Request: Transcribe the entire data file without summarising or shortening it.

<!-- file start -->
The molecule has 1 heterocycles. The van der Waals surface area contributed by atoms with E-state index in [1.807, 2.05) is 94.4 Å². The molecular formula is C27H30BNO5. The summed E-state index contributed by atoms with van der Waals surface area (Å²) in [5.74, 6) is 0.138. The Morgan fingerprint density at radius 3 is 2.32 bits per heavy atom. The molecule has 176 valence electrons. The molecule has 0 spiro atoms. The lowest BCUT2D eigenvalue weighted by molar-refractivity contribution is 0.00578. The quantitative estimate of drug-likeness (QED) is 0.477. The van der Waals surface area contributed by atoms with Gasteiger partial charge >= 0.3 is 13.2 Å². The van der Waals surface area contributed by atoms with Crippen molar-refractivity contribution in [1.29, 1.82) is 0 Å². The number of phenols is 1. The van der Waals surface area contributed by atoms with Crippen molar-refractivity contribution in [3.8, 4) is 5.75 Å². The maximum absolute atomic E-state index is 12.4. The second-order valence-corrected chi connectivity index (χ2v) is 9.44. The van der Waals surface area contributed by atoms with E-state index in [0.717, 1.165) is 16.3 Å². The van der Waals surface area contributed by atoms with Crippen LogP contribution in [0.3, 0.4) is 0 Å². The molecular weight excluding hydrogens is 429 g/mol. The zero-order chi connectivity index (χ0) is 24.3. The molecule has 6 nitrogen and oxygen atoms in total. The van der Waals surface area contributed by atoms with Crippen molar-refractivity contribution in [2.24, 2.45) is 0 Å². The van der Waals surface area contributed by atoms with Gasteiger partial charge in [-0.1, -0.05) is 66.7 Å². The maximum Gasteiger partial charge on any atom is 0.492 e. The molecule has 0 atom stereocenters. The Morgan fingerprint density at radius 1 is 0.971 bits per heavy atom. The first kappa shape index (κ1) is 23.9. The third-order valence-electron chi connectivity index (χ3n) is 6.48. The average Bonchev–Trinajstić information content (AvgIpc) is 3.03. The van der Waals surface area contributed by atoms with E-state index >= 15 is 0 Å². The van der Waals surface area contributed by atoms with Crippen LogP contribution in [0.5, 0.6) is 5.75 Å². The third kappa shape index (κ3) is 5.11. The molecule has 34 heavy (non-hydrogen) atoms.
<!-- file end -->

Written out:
The molecule has 1 heterocycles. The van der Waals surface area contributed by atoms with E-state index in [1.807, 2.05) is 94.4 Å². The molecular formula is C27H30BNO5. The summed E-state index contributed by atoms with van der Waals surface area (Å²) in [5.74, 6) is 0.138. The Morgan fingerprint density at radius 3 is 2.32 bits per heavy atom. The molecule has 176 valence electrons. The molecule has 0 spiro atoms. The lowest BCUT2D eigenvalue weighted by molar-refractivity contribution is 0.00578. The quantitative estimate of drug-likeness (QED) is 0.477. The van der Waals surface area contributed by atoms with Gasteiger partial charge >= 0.3 is 13.2 Å². The van der Waals surface area contributed by atoms with Crippen molar-refractivity contribution in [1.29, 1.82) is 0 Å². The number of phenols is 1. The van der Waals surface area contributed by atoms with Crippen molar-refractivity contribution in [3.8, 4) is 5.75 Å². The maximum absolute atomic E-state index is 12.4. The second-order valence-corrected chi connectivity index (χ2v) is 9.44. The van der Waals surface area contributed by atoms with E-state index in [0.717, 1.165) is 16.3 Å². The van der Waals surface area contributed by atoms with Crippen LogP contribution in [0.3, 0.4) is 0 Å². The molecular weight excluding hydrogens is 429 g/mol. The zero-order chi connectivity index (χ0) is 24.3. The molecule has 6 nitrogen and oxygen atoms in total. The van der Waals surface area contributed by atoms with Crippen molar-refractivity contribution in [2.24, 2.45) is 0 Å². The van der Waals surface area contributed by atoms with Gasteiger partial charge in [-0.1, -0.05) is 66.7 Å². The maximum Gasteiger partial charge on any atom is 0.492 e. The molecule has 0 atom stereocenters. The Morgan fingerprint density at radius 1 is 0.971 bits per heavy atom. The first kappa shape index (κ1) is 23.9. The third-order valence-electron chi connectivity index (χ3n) is 6.48. The average Bonchev–Trinajstić information content (AvgIpc) is 3.03. The van der Waals surface area contributed by atoms with E-state index >= 15 is 0 Å². The van der Waals surface area contributed by atoms with Crippen LogP contribution in [0.5, 0.6) is 5.75 Å². The third kappa shape index (κ3) is 5.11. The molecule has 34 heavy (non-hydrogen) atoms.